Technology is trendy and expensive.
Some production builders are struggling to stay cutting edge, while also keeping the costs of their homes at a price point their customers can afford. Many of these high-volume builders took advantage of the International Builders’ Show to find affordable tech that would allow them to dip their toes into the smart home market.
“All the buyers out there are just looking for a little bit more for their money, so if you can show them you’re thinking outside the box then you’ve got them locked in,” says production builder Kirby Burks.
Burks is the managing partner at C3 Consulting, which mainly focuses on multifamily and residential homes in Northwest Arkansas. His company has built three communities in the Bentonville area, and he’s looking for new tech ideas that he can budget for in the future.
Snap Power’s booth caught his eye at this year’s IBS. The 6 month old SnapRays Guidelight for night time task lighting is built into the cover plate of an outlet, so builders don’t have to wire it, plug it in and it won’t take up an outlet.
“You have to pay money as a builder for that [other guide lights] have to be hardwired. Our product however… there’s absolutely no cost to installing it because the builders already need, by code, outlets throughout the house,” says Snap Power founder Sean Watkins.
Watkins won Best in Show at IBS for the cover plates that cost $12 to $15 each. “Your average cost to put a hard-wired light in the home is about $60 to $90 after installation and labor,” he says.
The guide lights are Snap Power’s first product. The company is also running a Kickstarter campaign for a cover plate with a USB port that’s coming out in March… a product builder Kirby Burks will be waiting for.
“Everybody has cell phones, so we could put them in the master bedrooms, in the nightstand,” says Burks. “I know at home we’re always looking for our cellphone charger, so a USB port beside the nightstand would be awesome.”
“That’s a great product,” says production builder Steven Cuff, “Very easy to install and has tremendous customer appeal. It’s just efficient and it’s what people want.”
Cuff runs a construction company named after him in Charlotte, North Carolina. He’s trolling for tech at IBS for his business that touts cost effectiveness for first-time buyers.
“We’re looking for technology software,” says Cuff, “Things that will make us more productive in the industry and also want to be a frontrunner in some of the new and innovative products that are out there today.”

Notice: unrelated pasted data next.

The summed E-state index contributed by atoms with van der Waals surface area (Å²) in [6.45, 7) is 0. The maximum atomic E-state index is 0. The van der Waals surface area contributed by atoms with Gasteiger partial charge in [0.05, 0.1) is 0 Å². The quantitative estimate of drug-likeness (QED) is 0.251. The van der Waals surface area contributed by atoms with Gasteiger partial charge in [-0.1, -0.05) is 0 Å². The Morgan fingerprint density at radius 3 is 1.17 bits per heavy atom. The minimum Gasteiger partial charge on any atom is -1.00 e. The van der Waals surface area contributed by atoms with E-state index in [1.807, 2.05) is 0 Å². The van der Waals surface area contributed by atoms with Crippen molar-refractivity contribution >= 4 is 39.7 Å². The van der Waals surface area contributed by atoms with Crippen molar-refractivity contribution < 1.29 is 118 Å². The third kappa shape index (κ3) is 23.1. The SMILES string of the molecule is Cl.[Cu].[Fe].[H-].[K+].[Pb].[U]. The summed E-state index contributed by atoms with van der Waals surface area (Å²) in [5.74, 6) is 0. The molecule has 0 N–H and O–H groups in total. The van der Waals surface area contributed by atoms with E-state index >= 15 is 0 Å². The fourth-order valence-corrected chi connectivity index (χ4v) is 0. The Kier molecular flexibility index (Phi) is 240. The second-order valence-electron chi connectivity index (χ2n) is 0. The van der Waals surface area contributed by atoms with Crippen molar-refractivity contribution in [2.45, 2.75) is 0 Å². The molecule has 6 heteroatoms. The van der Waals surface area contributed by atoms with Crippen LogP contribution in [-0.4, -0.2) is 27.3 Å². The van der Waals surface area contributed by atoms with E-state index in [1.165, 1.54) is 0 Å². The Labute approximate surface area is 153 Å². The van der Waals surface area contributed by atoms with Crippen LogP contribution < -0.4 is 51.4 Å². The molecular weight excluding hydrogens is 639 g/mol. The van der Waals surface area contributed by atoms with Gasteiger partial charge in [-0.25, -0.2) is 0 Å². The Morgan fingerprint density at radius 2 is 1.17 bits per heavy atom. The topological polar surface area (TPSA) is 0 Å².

Brio also showed inexpensive ways to innovate at this year’s IBS. It’s Smart Outlet and Safe Outlet use technology that adds a “dormant” state to the 120v electrical outlet, so that it automatically supplies electricity only when it is needed, protecting children and pets and reducing the risk of fire.
Builders can simply replace an existing standard outlet with the Brio product that’s industrial design was created by an ex-Sony design team. Brio’s site also has an instructional video.
Brio Safe is the basic product that focuses on electrical safety only. It costs roughly $35 per unit. Brio Smart also monitors carbon monoxide, water events and fire in the home and sends alerts through an app to the smart phone. It goes for $79 per unit. They’re both expected to be available later this year.
“Just basically changing out an outlet cover,” says builder Steven Cuff, “Just change the look, change the people’s thought process, that’s what they want in the marketplace.”
Convenience and safety are two popular categories home buyers are looking for, another is health.
“We actually developed the H-300-NXT as a direct response to homeowners concerns for a healthier home,” says Pentair’s Marketing Communications Specialist Kathleen Fugler.
Pentair introduced its newest Everpure filter at IBS. It is NSF/ANSI 401 certified and reduces emerging contaminants in drinking water, such as pharmaceuticals, over the counter medications and manufacturing compounds like BPA. It has a 50 percent larger filter that’s also 100 percent recyclable.
“Homeowners will not only feel good because their water tastes great,” says Fugler, “But they’ll know that they’re doing something good for the environment.”
The H-300-NXT drinking water system uses an additional faucet and may be on the pricier end for production builders. It’s $479.99 for the system. Filters go for $179.99 and should be replaced yearly.
But… if you’re going to dip your toes in tech, you might as well get your whole foot wet. Builders can try out all of these products for just over 500 bucks.